— Rosa Parks broke the law when she refused to give up her seat and move to the “colored” section of a bus in Montgomery, Ala., in 1955. The law required the races to be segregated and the driver was just following the law when he designated the row where she was sitting for white passengers who had just gotten onto the bus. Parks was violating the law by refusing to obey his order. Was Parks morally wrong? Should she have obeyed the law instead?
— The dozen or so Germans who tried to assassinate Adolph Hitler in 1944 broke the law. They tried to murder the legally elected political leader of their country. By law, they were guilty of murder and treason. Four people were killed by the bomb they planted, even though Hitler wasn’t one of them. Were they morally wrong? Should they have obeyed the law instead?
— Chinese protesters at Tiananmen Square in 1989 broke the law. The student-led popular protests involved a million people at their height, before the communist government declared martial law and crushed the protesters by sending in tanks and killing thousands of people. Who doesn’t remember the dramatic image of the man who stood in front of tanks as they rolled toward him during the protest? Were the protesters morally wrong? Should they have obeyed the law instead?
We could go on and on. Were the people who helped slaves escape from southern plantations in the 19th century wrong? They were breaking the law. Were people who helped Jews escape Germany during the Nazi regime wrong? They were breaking the law. Were Alexander Solzhenitsyn and other Russian dissidents wrong to publish novels and other work exposing the Soviets as the monsters they were? They were breaking the law.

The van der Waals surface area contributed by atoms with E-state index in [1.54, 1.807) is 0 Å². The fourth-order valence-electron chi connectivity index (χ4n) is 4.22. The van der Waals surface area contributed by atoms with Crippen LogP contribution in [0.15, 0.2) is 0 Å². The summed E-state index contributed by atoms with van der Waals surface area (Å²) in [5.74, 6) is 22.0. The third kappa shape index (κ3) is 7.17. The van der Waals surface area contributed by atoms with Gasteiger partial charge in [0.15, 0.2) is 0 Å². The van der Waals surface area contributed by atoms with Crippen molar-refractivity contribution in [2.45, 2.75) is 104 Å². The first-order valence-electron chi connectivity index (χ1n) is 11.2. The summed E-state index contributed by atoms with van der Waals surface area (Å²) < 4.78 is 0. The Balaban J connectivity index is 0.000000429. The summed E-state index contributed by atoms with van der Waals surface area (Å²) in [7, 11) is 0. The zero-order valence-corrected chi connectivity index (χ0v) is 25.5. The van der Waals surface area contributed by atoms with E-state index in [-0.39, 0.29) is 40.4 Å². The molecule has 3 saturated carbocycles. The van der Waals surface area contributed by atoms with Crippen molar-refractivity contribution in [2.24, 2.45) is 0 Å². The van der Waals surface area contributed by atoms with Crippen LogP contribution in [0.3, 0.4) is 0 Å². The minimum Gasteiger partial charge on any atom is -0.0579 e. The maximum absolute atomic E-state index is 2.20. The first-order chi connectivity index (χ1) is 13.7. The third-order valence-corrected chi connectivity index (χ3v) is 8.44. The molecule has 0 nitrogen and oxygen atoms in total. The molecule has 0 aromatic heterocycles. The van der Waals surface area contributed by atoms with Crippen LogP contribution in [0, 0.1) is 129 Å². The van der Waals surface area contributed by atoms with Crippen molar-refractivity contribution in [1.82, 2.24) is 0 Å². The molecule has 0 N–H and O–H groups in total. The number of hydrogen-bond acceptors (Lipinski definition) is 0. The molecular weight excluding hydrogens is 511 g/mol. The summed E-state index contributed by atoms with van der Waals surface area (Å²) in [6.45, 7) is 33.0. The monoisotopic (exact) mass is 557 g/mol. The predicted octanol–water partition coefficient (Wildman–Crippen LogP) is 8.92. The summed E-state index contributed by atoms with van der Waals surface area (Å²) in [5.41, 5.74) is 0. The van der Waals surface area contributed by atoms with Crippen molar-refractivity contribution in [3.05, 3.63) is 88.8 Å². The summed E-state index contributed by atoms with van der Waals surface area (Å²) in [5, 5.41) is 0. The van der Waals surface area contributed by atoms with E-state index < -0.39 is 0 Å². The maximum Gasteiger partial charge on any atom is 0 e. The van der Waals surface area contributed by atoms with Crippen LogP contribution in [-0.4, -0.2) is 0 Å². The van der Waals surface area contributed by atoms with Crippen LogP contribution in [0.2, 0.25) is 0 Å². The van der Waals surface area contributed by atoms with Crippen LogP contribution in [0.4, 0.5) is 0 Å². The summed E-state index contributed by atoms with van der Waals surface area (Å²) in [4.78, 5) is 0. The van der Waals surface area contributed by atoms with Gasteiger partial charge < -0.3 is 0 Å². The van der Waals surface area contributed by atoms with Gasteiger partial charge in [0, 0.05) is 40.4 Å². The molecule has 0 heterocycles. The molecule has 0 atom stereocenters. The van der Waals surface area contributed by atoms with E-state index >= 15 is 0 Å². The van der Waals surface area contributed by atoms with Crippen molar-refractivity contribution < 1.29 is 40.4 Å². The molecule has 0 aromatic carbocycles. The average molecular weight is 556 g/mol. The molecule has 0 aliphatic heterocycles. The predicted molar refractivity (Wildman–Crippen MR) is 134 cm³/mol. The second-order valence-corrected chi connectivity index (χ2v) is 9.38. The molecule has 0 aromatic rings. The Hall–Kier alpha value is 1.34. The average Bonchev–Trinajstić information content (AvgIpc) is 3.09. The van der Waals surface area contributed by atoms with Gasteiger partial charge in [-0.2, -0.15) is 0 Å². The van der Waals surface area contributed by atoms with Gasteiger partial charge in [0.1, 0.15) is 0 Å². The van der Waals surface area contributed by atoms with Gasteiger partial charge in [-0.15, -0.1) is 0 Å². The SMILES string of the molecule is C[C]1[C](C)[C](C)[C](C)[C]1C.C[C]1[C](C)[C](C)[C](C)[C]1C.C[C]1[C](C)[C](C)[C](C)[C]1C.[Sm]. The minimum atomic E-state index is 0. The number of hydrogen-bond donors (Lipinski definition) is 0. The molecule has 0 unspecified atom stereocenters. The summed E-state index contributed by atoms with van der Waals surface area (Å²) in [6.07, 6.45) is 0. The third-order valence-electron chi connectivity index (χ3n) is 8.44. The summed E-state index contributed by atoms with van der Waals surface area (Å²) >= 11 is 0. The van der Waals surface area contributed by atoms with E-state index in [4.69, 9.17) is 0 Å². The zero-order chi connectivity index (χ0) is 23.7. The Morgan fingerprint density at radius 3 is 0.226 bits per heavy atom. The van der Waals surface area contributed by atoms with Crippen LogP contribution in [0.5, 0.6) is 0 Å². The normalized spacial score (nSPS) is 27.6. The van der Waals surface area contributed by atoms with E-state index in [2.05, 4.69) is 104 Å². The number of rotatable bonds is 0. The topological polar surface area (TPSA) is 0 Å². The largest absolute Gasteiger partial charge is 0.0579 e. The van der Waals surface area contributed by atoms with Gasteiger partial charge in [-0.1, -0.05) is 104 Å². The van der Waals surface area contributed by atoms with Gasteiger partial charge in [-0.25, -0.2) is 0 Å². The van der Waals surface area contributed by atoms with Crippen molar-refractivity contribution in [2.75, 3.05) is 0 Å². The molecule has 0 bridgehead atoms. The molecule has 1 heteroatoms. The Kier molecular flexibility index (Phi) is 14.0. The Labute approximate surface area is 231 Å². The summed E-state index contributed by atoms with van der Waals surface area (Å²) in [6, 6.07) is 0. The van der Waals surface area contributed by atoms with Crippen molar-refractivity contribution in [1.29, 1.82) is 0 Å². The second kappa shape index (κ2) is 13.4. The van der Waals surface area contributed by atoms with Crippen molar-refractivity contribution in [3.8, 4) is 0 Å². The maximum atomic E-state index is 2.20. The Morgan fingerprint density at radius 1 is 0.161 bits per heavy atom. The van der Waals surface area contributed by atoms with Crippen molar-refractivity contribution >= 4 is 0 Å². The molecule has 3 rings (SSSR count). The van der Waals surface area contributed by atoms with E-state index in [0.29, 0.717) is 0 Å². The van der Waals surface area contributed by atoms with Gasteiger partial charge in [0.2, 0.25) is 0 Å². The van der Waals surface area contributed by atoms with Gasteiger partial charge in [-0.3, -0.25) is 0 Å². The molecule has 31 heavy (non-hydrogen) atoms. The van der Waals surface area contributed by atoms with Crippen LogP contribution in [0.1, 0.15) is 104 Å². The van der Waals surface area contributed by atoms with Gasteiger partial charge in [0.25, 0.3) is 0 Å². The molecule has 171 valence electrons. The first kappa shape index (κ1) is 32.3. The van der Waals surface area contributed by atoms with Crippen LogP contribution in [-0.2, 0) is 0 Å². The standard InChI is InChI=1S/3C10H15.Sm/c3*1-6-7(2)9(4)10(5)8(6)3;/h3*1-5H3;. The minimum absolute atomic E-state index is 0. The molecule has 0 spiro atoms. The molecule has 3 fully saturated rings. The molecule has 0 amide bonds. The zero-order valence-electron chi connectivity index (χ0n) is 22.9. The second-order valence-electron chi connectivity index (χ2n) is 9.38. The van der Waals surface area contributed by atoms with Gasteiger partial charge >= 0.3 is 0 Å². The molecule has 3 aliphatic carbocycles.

Throughout history, brave people have broken the law when they believed that what was going on in the name of the law was immoral or unjust. Those people have always been opposed by people who served the unjust and immoral regimes which held power. Frequently, those men would defend their actions by asserting that they were simply obeying the law or following their lawful orders.
In this country, children are indoctrinated to obey what they’re told. It’s pretty much the same everywhere, so we end up with a world of people who are mostly willing to follow orders and do monstrous things. Those who want Snowden arrested and prosecuted are standing with a long line of people through history who have defended immorality by insisting that the law had to be upheld.
I strongly suggest that you read every word of Henry David Thoreau’s 1849 essay on “Civil Disobedience,” but let me quote one paragraph that speaks directly to the question of the people who obey governments and carry out things that are wrong: